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Longitudinal Study: Astronomy

March 23, 2010

In 2007, the American Astronomical Society Council and the American Institute of Physics (AIP) funded the first longitudinal study of astronomy graduate students which aimed to gather statistics on tracking the career trajectories (and possible leaks in the employment pipeline) of space scientists.

Results of the first survey, including gender issue trends, were presented by the AIP study lead Rachel Ivie at the 2009 Women in Astronomy III meeting, at the 2010 AAS meeting in Washington, D.C., and were recently featured in Nature (Jan. 2010, vol. 463, 28).  Pat Knezek, the study co-lead, reports that there are plans to formally publish the results from the first survey, hopefully within the next few months.

At the Jan. 2010 AAS meeting, a committee was formed to petition the AAS for a new ad hoc longitudinal study AAS working group and to begin developing the questions for the next survey: charting the transition between grad school and postdoc/employment.

for more information about this committee or the survey, contact Karly Pittman, who contributed today’s post.

Historical details (written by Pat Knezek):

There was a resolution adopted at the Women in Astronomy 2003 conference (part of the Pasadena Recommendations):
– “The American Astronomical Society should commission immediately a longitudinal study of young women in astronomy. A similar group of men should be used as a comparison sample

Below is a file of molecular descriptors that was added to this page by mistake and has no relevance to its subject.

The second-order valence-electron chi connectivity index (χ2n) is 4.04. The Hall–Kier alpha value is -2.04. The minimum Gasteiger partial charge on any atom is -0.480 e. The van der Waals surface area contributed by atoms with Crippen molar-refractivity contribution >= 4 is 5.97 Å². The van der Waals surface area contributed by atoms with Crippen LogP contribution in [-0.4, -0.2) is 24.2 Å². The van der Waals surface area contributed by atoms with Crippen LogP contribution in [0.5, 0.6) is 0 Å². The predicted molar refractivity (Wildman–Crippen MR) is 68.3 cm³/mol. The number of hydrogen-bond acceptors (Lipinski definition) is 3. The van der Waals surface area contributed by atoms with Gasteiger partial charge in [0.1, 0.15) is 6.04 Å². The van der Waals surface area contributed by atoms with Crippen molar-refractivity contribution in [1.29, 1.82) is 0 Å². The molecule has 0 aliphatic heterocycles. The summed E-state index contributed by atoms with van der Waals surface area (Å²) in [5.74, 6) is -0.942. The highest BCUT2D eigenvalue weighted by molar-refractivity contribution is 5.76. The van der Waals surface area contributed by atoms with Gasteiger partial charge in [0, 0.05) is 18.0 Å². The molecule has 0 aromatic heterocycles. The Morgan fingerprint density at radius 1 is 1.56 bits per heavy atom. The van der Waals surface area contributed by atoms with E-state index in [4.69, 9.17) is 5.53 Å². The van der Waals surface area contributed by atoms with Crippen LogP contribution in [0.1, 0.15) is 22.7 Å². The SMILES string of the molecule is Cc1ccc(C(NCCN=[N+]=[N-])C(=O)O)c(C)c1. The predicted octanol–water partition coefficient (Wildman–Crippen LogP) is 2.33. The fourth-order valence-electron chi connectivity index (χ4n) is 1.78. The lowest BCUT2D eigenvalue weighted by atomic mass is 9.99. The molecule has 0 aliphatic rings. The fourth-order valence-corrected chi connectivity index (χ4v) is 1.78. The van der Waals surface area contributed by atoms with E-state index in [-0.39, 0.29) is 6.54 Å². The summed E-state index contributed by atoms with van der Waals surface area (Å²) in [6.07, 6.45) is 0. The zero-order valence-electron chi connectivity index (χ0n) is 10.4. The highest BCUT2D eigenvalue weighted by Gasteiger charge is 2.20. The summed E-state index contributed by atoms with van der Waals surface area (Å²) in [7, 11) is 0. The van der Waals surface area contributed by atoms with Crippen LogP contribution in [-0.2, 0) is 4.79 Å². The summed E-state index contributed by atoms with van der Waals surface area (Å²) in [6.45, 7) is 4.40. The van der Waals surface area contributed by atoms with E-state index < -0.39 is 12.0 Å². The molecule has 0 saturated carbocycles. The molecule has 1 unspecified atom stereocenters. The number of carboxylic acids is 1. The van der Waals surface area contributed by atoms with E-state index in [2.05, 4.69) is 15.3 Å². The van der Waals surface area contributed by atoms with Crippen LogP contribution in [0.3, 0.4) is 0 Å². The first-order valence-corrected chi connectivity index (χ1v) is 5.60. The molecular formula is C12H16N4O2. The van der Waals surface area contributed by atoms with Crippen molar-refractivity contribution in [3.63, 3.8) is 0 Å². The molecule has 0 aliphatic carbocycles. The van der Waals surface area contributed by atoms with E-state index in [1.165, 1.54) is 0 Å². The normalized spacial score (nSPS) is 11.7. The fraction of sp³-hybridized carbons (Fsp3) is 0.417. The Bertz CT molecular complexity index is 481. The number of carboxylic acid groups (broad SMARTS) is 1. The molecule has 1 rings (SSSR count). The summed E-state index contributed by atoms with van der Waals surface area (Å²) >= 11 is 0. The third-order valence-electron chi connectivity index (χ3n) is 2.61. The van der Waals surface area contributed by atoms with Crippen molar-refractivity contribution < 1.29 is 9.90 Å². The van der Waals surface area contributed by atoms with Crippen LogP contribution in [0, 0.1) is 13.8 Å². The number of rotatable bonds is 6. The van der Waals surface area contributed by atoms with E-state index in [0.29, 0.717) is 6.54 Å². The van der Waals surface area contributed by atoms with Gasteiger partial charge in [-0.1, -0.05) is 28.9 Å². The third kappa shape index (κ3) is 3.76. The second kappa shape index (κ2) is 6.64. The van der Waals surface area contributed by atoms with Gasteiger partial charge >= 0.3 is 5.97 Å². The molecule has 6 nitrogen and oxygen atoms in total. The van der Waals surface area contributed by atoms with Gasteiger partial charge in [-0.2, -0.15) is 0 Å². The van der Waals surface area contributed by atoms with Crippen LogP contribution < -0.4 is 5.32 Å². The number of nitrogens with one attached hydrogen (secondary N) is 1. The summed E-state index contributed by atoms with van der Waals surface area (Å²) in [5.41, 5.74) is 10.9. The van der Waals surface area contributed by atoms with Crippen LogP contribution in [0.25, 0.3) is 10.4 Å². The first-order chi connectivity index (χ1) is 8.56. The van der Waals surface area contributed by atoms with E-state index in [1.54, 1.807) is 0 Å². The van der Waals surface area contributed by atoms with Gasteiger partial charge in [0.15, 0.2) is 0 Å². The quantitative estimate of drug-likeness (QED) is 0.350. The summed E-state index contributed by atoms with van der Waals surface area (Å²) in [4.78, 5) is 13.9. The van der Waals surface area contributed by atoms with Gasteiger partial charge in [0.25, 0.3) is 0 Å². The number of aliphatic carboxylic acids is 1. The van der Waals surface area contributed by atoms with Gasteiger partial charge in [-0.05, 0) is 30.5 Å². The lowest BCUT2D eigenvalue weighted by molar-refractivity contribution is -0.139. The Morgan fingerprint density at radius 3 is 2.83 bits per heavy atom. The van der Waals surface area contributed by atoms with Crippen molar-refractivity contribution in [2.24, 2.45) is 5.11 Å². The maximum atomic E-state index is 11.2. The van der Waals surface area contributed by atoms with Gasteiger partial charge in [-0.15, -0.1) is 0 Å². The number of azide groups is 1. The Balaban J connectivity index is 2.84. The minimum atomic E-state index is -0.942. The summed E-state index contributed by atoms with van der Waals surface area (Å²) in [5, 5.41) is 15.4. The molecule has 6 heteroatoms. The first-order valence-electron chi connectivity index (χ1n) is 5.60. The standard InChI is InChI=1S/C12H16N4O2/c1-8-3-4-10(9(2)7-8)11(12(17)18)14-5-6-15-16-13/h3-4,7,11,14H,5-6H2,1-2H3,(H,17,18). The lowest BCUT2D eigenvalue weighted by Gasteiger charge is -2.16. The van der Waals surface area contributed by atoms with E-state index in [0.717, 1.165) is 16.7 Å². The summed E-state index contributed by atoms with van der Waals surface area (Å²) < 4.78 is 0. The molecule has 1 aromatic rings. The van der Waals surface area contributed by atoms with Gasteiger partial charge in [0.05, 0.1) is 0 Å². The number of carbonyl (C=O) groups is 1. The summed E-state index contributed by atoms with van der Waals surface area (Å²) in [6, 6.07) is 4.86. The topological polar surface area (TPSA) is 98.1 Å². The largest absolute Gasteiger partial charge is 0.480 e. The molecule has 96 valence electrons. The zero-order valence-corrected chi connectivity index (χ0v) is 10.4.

Both subjects that remain in the field and those that leave the field should continue to be tracked for the duration of the study.”
– The AAS should commit to continue this study for at least 10 years.
– One goal of this study would be to measure whether there is differential attrition of women from the pipeline and if so, to learn the reasons for it.”

During that conference it was recognized that we have insufficient information about the career trajectories of astronomers and astrophysicists and why people have those career trajectories to be able to truly separate out whether there are any true problem areas (e.g. critical points that cause us to lose talent in our field). We needed to better understand where our trained scientists end up, try to correct any identified problem areas so we don’t lose talent, and train our scientists correctly for the paths they may follow.

The effort to produce the first survey was undertaken by CSWA-sanctioned mostly volunteer working group. It consisted of 3 astronomers, 1 AIP research associate, and 2 graduate students. The working group’s goals were:
– Establish reliable, well-understood statistical information
– Understand how and why career choices are made
– Enable the best science possible through diversity and gender/minority equity

The distribution, collection, and analysis of the first survey was funded by AAS Council and AIP in January 2007. The working group’s methodology was:
– Use the AAS’s junior membership list
– Identify astronomy and astrophysics graduate students from AIP surveys
– A total of 2056 names were collected (grad students in 2006-07)
– Multiple contacts via e-mail and paper mail were made
– Received a total of 1576 responses (not all eligible for analysis)
– 800 agreed to participate in future (41% female)

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